Youth and truth

The next generation of evangelists includes younger family members like Jordan Workman, seen here explaining the Gospel to students(Photo: OAC)

Wild parties have great appeal for young people in their teens. Proven results include an increase in drinking, drugs and escalating violence on our streets. One typical young girl of 16, Gemma (not her actual name), was heavily into partying and fighting. Yet for months, she spent time grilling OAC Ministries (Open Air Campaigners) Evangelist Dave Workman about issues like creation versus evolution, and heaven and hell.

Last month, Gemma realised the truth of the good news. She has accepted Jesus as her Lord and Saviour. '"This really proved to be the key issue for her," explains Dave, "that Jesus must be Boss, Number 1. Calling Him Lord was her final surrender point."

Now Gemma enjoys a new found peace in God. Her changed life is characterised by joy as she shares the Gospel with family and friends. In addition to reading the Bible and going to church, she joins others in outreach.

Of course, old habits do not simply disappear. Gemma still battles with her tendencies to fight. Coming from a dysfunctional family, she has taken a stand by attending church. Although initially negative, family members can see a real difference in her.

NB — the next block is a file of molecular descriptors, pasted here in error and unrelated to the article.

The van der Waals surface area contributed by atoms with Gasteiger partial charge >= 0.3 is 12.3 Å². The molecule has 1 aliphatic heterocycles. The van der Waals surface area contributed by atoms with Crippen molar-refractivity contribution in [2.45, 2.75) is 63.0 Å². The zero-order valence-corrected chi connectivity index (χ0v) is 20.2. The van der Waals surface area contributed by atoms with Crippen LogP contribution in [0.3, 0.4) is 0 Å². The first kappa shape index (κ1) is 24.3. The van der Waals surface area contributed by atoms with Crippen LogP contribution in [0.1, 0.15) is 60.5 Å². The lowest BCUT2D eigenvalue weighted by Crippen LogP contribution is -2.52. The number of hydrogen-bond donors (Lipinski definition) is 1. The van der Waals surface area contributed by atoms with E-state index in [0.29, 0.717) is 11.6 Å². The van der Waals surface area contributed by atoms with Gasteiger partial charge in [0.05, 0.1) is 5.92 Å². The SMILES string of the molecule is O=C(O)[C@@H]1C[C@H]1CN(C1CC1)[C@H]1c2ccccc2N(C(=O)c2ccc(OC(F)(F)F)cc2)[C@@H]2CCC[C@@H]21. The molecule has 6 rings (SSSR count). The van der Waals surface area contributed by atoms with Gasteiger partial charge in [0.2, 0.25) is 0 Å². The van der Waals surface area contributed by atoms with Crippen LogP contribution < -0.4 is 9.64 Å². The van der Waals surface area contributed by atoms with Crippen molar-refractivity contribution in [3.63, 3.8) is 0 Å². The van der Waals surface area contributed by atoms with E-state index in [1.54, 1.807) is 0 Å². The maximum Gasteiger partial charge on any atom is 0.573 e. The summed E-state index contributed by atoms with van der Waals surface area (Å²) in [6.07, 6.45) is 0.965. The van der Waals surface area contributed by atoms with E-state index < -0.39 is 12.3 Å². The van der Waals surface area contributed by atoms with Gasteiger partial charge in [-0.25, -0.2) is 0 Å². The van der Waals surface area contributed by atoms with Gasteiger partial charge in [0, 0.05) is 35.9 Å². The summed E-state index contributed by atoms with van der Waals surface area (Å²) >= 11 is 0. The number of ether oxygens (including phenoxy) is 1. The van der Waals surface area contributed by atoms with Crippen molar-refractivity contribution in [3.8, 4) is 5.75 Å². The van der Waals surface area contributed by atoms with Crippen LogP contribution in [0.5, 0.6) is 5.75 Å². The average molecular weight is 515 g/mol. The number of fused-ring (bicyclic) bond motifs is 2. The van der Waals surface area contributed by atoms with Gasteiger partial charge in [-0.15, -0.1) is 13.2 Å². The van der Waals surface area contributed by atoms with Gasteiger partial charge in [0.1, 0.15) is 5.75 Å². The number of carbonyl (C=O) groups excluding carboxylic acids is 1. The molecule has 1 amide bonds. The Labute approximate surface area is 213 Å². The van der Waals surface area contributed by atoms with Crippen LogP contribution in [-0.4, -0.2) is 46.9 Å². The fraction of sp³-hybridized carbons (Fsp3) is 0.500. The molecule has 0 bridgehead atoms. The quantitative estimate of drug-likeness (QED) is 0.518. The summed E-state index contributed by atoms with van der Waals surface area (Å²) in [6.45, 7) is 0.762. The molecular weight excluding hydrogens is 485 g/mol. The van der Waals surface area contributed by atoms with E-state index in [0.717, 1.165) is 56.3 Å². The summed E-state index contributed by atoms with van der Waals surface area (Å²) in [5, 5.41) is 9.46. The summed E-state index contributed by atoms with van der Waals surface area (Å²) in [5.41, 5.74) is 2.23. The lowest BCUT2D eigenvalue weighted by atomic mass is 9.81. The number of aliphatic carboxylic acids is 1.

"I lead a great team of helpers who give of their time and energies for a youth club," explains Workman. "Non-Christian teens come along on a Friday evening to socialise, play games like table-tennis, snooker, and football.

"In the middle of the evening we spend about 15 minutes looking at life issues connected with God. We try to steer youth clear of the drugs, drink and sex scene. Now, a few have become very serious about the Gospel."

Peer pressure can be especially influential. That is why it is important that Christian teenagers are involved with this ministry. It makes the youth club effective because these teens prove on a daily basis that a biblical perspective can add to the quality of life they enjoy.

In the case of Gemma, as she struggles to overcome her aggressive background, she knows that she can rely on the loving network offered by Christian teenagers. They accept her and encourage her as she grows with the Lord.

"It is right for a young person to carefully consider the cost of following Jesus," explains Dave. "One teenager who is now very interested in coming to faith, realises that he would have to leave behind the sex scene. But he can also see that others have made the right choice and experience the fulfilment that he lacks."

One truth about youth is especially apt for the Workman family as the younger generation enjoys biblical precepts they have known from early childhood. Two of the Christian teenagers involved in this youth work, Jessica and Daniel, are Dave and Vicki Workman's children. Their older son Jordan thrives on evangelism in settings ranging from Britain to the Middle East.

Heading a ministry throughout Kent, Dave notes that teams conduct outreach and evangelistic activities in different areas. OAC teams work together with local churches on an interdenominational basis.